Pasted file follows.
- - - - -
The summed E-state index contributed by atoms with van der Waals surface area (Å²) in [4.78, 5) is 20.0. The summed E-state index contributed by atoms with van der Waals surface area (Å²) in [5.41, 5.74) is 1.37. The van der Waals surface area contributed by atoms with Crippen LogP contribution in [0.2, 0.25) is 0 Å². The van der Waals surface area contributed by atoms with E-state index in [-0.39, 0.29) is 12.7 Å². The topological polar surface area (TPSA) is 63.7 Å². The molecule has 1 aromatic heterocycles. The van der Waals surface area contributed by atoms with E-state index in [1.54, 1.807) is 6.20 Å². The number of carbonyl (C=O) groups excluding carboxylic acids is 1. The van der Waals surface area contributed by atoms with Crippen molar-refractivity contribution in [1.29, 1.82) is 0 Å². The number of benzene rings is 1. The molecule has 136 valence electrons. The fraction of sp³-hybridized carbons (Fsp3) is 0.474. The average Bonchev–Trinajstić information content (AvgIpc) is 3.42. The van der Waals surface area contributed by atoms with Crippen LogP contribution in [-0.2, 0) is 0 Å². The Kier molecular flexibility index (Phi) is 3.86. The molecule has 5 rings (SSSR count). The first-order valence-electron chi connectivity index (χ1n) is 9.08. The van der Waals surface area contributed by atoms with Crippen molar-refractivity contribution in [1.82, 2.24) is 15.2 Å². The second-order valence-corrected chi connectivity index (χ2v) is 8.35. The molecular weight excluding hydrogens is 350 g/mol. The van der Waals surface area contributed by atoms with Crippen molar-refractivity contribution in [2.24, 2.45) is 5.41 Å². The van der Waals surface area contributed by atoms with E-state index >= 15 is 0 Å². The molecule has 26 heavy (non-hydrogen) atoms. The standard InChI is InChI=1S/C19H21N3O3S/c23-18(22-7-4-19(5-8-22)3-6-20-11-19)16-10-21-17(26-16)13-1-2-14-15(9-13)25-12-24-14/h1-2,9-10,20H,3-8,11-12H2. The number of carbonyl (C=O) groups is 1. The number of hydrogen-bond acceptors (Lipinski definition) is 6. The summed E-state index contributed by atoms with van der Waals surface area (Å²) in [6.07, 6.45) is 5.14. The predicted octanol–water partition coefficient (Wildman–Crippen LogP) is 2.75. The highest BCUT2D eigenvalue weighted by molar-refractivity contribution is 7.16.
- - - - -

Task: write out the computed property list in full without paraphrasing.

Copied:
The summed E-state index contributed by atoms with van der Waals surface area (Å²) in [4.78, 5) is 20.0. The summed E-state index contributed by atoms with van der Waals surface area (Å²) in [5.41, 5.74) is 1.37. The van der Waals surface area contributed by atoms with Crippen LogP contribution in [0.2, 0.25) is 0 Å². The van der Waals surface area contributed by atoms with E-state index in [-0.39, 0.29) is 12.7 Å². The topological polar surface area (TPSA) is 63.7 Å². The molecule has 1 aromatic heterocycles. The van der Waals surface area contributed by atoms with E-state index in [1.54, 1.807) is 6.20 Å². The number of carbonyl (C=O) groups excluding carboxylic acids is 1. The van der Waals surface area contributed by atoms with Crippen molar-refractivity contribution in [1.29, 1.82) is 0 Å². The number of benzene rings is 1. The molecule has 136 valence electrons. The fraction of sp³-hybridized carbons (Fsp3) is 0.474. The average Bonchev–Trinajstić information content (AvgIpc) is 3.42. The van der Waals surface area contributed by atoms with Crippen LogP contribution in [-0.2, 0) is 0 Å². The Kier molecular flexibility index (Phi) is 3.86. The molecule has 5 rings (SSSR count). The first-order valence-electron chi connectivity index (χ1n) is 9.08. The van der Waals surface area contributed by atoms with Crippen molar-refractivity contribution in [1.82, 2.24) is 15.2 Å². The second-order valence-corrected chi connectivity index (χ2v) is 8.35. The molecular weight excluding hydrogens is 350 g/mol. The van der Waals surface area contributed by atoms with Crippen molar-refractivity contribution in [2.24, 2.45) is 5.41 Å². The van der Waals surface area contributed by atoms with E-state index >= 15 is 0 Å². The molecule has 26 heavy (non-hydrogen) atoms. The standard InChI is InChI=1S/C19H21N3O3S/c23-18(22-7-4-19(5-8-22)3-6-20-11-19)16-10-21-17(26-16)13-1-2-14-15(9-13)25-12-24-14/h1-2,9-10,20H,3-8,11-12H2. The number of carbonyl (C=O) groups is 1. The number of hydrogen-bond acceptors (Lipinski definition) is 6. The summed E-state index contributed by atoms with van der Waals surface area (Å²) in [6.07, 6.45) is 5.14. The predicted octanol–water partition coefficient (Wildman–Crippen LogP) is 2.75. The highest BCUT2D eigenvalue weighted by molar-refractivity contribution is 7.16.